Alex Dante (alex23) wrote,
Alex Dante
alex23

A good rebirth always needs fire

Heya. It's been a long time.

(...I shouldn'ta left you, without a dope beat to...)

One of my plans this year was to get back to journaling on a regular basis but here it is almost the end of the first quarter and I've yet to do anything about it. So I'm testing out Google Docs newish publish-to-blog functionality and using it to force out this first post. I'm hoping it's just this first post that's the hang up.

Last year I finally finished being a tech monkey for the QLD Dept of Primary Industries & Fisheries and made the move back into full-time coding. Amazingly, I was even able to find a Python-specific position producing web applications for a company that was 15 minutes walk from home. I was solely responsible for all development and was able to start to more fully integrate agile practices into my work flow.

Unfortunately, all of these elements - combined with the overwhelming desire to get the hell out of the soul crushing mundanity that was DPI&F - blinded me to more carefully assessing my actual employers. Let me summarise the experience succinctly: never work for a small, family-owned & managed business. For everything that was positive about this experience - and I have to keep reminding myself that there were positives, for e.g. my Python-fu has never been stronger - there was the owner's son, my immediate supervisor, there to counter it. A friend of mine referred to him as a "trust fund baby" and never was a label more apt: he started but never completed two (or was it three?) degrees, and yet his one semester of PHP somehow trumped my tertiary qualifications plus sixteen years of industry experience. If he wasn't chewing me out - publically, always publically - over the use of JavaScript in my web apps ("It's insecure! No company ever allows JavaScript!!!"), then he was doing so over the lack of JavaScript in my web apps ("It looks like crap! Why aren't you using AJAX?!") [for the non-coders out there, the J in AJAX is for JavaScript...]. He took two months to not set up a production server for me - the sys admin & myself ended up doing it - then decided the reason it was late was my having the audacity to start work at 9am, and nothing whatsoever with his turning up one or two days (at best) each week.

Eventually, what forced me to leave was the total lack of respect they paid me. Well, that and the fact that they kept taking on new development work when we hadn't successfully shipped a single product. It took me a while to realise that they had never done the type of work they were getting me to do, which ended up meaning absolutely no support was provided, and I was expected to do everything, from the base system level setup, through development & documentation, and on to on-going maintenance and even help desk support, not just the analysis & coding as I was told when I was employed. I would be derided for missing milestones that I had argued were unachievable; if I set more realistic time frames, they would change at the clients' whim. Even the whole agile approach was a waste of time, as I was told not to "bother" the clients with questions, which really hinders the whole idea of iterative development. Apparently I'm not a very good programmer for not being able to interpret all of the end requirements from single page specs of multi-domain systems. Man, the last system they pushed at me, the spec was 8 hand written scribblings that really should've ended up on The DailyWTF. No amount of logical criticism of their approach would get between the owners and their greed, it seemed.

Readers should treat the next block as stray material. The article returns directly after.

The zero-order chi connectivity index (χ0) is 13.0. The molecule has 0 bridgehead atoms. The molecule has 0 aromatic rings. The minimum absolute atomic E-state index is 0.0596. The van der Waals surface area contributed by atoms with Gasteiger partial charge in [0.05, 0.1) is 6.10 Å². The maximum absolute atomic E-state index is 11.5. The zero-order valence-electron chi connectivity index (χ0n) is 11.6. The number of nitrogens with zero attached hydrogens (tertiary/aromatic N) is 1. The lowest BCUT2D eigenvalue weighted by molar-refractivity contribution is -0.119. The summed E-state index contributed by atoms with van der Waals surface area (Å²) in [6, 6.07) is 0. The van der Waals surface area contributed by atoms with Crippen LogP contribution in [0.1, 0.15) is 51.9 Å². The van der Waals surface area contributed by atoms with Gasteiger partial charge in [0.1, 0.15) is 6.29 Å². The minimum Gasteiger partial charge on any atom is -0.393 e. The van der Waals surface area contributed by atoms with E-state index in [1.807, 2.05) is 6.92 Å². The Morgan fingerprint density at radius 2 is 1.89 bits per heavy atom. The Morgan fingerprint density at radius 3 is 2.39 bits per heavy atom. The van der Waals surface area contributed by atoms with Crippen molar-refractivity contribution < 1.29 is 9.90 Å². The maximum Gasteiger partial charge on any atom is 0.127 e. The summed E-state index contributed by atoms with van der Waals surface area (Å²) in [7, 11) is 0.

Incidentally, now that enough time has past since I resigned, I can happily tell you to avoid Managed Solutions Internet like the plague, especially if you're looking for a co-location facility or net access for a business. In the ten months I was there, the air conditioning unit in the server room was alarming constantly; they would get someone to stand beside it and manually disable the alarm repeatedly when demonstrating the facility to potential investors. Their mechanism for finding out about network or power issues was to wait for the clients to complain. On three separate occasions they lost up to a month's worth of clients' network usage data; rather than fix these issues or take the loss given it was their mistake, the boss' son would make up usage data and bill the clients based on that.

But to hell with them, let's get back to me.

...because that's what I've been doing since I left. I've always been familiar with the phrase "his work consumed him", but until working for MSI I never really understood that the consumption was one of fire and I never appreciated that it burned away everything that wasn't essential to the work at hand. I know so much more now about linux development, source control management, web app development etc etc etc than I did before I began but anything that wasn't related to the projects just seemed to atrophy and die. Walking away from the job left me feeling incredibly light, partially from the loss of the weight my shoulders were carrying, but mostly, it seems, because I had been reduced to a function. Since then, I've been re-establishing myself: I'm trying to get back into reading long-form text instead of relying on web snippets, to read more fiction over technical docs, to produce music again, to just learn to relax again. Oh, and to reconnect with my social networks. Thankfully, my girl is incredibly understanding & patient and has been very supportive of my slacking off the past few months. I think the time spent in introspection has been worth it...and frankly, that I lost time for introspection should be telling of the intensity of the workload I was facing.

So hello again. Next time: less whining :)




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Welcome back, nooge. We've missed you.